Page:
Learning your poems by heart is essential if you intend to perform them on stage. It allows you to connect to the audience with your eyes,to use your hands, to move about, to use the stage as your playground.
But even if you never intend to go beyond audio recording, memorizing your poem allows you to own it, in every sense.
Page poetry is literature but spoken word is drama. And audio poetry is like radio drama. When you can’t be seen just the sound of the words and the tone of your voice have to do all the work of engaging, entertaining or enthralling your audience.
You want them to understand what you have understood, to feel what you have felt: inject some drama!
The key to doing that without sounding forced or false is to learn your poems off.
Recording Audio Poetry: The Tech
For audio podcasts, standards need to be set high. People expect crisp sound when listening on their headphones or in their cars. You are the listeners’ companion while they do chores, exercise, or relax in their homes. If there are annoying, extra sounds, or if what you say is not clear, they will turn off.
That means good recording techniques above, you need to choosing the right microphone and recording software.
The simplest way to do this is use your phone (see below) or you may prefer to record on your computer. Whichever you choose–and full instructions for both are below–you’ll need to record in a quiet place, preferably a small place with padding.
You’ll also need to get comfortable with the sound settings on your computer or phone. To record your poetry you need to understand input–your voice going into the software for recording–and output, your voice as played by the software during and after recording.
Recording Audio Poetry: Using A Phone
The simplest way is to use your
Most cell phones and other electronic devices have a recording option, so you can record and upload voice files.
Recording Audio Poetry: Using A Computer
Microphone: If possible, use a quality USB microphone such as the Blue Yeti. The next-best thing is your computer’s microphone.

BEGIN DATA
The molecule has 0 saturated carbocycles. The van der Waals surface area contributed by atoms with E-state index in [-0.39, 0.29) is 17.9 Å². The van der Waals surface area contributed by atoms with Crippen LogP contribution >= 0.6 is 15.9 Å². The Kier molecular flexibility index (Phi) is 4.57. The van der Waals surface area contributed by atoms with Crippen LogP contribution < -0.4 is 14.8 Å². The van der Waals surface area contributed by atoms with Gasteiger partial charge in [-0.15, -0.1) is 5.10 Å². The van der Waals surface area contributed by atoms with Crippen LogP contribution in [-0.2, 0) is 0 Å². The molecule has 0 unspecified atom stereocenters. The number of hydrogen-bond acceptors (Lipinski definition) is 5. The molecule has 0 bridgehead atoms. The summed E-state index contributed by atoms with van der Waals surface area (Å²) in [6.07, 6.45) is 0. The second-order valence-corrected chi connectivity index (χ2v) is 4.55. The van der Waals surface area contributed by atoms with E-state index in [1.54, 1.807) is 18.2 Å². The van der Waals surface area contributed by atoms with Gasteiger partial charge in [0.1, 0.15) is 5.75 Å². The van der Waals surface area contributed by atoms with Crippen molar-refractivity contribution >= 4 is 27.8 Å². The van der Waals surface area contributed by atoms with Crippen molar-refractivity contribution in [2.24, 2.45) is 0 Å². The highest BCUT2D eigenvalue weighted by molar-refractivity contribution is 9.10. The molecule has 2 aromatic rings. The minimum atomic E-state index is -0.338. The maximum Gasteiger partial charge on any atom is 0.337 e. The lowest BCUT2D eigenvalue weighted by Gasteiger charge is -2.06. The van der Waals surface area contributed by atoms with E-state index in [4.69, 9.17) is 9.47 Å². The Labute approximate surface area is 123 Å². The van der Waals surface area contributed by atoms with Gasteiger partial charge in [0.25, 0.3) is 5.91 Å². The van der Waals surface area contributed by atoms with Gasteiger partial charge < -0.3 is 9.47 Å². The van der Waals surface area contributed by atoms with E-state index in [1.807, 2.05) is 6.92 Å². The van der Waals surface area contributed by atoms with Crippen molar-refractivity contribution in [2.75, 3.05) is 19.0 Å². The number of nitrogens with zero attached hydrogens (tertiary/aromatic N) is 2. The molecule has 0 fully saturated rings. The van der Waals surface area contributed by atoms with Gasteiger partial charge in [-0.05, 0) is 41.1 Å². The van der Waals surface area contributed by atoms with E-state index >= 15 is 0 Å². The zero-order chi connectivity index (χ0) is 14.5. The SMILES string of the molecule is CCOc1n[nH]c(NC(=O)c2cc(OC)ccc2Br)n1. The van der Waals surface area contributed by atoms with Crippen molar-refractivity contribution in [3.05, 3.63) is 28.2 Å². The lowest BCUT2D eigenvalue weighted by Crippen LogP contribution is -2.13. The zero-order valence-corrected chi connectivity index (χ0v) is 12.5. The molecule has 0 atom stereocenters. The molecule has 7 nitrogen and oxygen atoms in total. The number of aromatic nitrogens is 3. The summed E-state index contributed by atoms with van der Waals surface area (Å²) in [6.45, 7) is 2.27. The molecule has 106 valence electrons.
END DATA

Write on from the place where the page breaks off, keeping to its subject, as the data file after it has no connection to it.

The microphone on your headset/earbuds can sometimes give poor quality, as it picks up noises from your mouth and breath and if the wire brushes off your clothing. Use the computer mic instead.
Output: Do not use your computer speakers to listen as you record. Your microphone will pick it up, giving you double trouble.
Unless you particularly want to hear yourself closely, you really don’t need to wear headphones as there is nothing to hear back unless you are rapping to music.
For many people new to recording, hearing your own voice through headphones is disconcerting, so leave the headphones off and just get on with recording.
You will find more tips on configuring your sound settings here:
Recording Audio Poetry: The Process
Once you know your poem by heart, it’s time to:
- Get your mic set up correctly and the recording levels adjusted (see below).
- Sit or stand in front of your microphone and tell the story of the poem to one person. Standing is best for most people though if your poem is of the intimate, let-me-whisper-in-your-ear type of work, sitting may be better.
- This is your first recording, the warm-up recording. Focus on helping the listener to understand and to feel the feeling you felt when you wrote it. When you’re finished, don’t play it back. Just erase it and do it again.
- Repeat the reading. This is your draft recording. Again, don’t play it back. Erase it and do it again.
- Your third attempt will be more fluid, graceful and attuned to the nuances of your words. This reading is for keeps unless you make a mistake or have pops, whistles, breaths or an unwanted background noise. These are things that are difficult or impossible to edit out:
- Pops: a blast of air on the mic. Often caused by the letter P, but also B and Qu.
- Whistles: air through the teeth on words like shoot.
- Breaths in the wrong place
- Background noises under words. Be careful not to shift your chair, move a computer mouse across the desk and so on. Any noise under the words is impossible to edit out. If you get noise, record again.
- Clicks and Wet mouth. Something you never noticed before but become attuned to through record is how you mouth clicks if wet. Some can be edited out, but there are the few that can’t. Don’t spend hours struggling, just re-record the line.
Don’t let it pass. If it doesn’t feel just right, do it again.
Recording Audio Poetry: The Edit
If you do make a mistake or stumble or know you could have done better, go again. Again, and again until you get a version you’re happy with.
Now play it back.
Your relationship with the words has changed since you first thought about recording audio and were projecting your nervousness onto the tech or the hard work.You are less likely now to hate the sound of your own voice and more likely to be surprised and pleased by what you hear.
Even if you feel that way, you are thinking like a professional now. Thinking about quality and how the listener will experience the recording. Your self-conscious self no longer dominates.
And even if you don’t love it, now it is definitely good enough. You are ready to upload it and send it in.
And to think about learning a new poem off by heart. And maybe even getting a little fancy someday. Experimenting with volume to emphasise points. Recording background sounds that play while you read. Maybe you’ll try video too or even a film poem or animation?
Mastering audio poetry is a huge confidence builder for a poet. xxxx.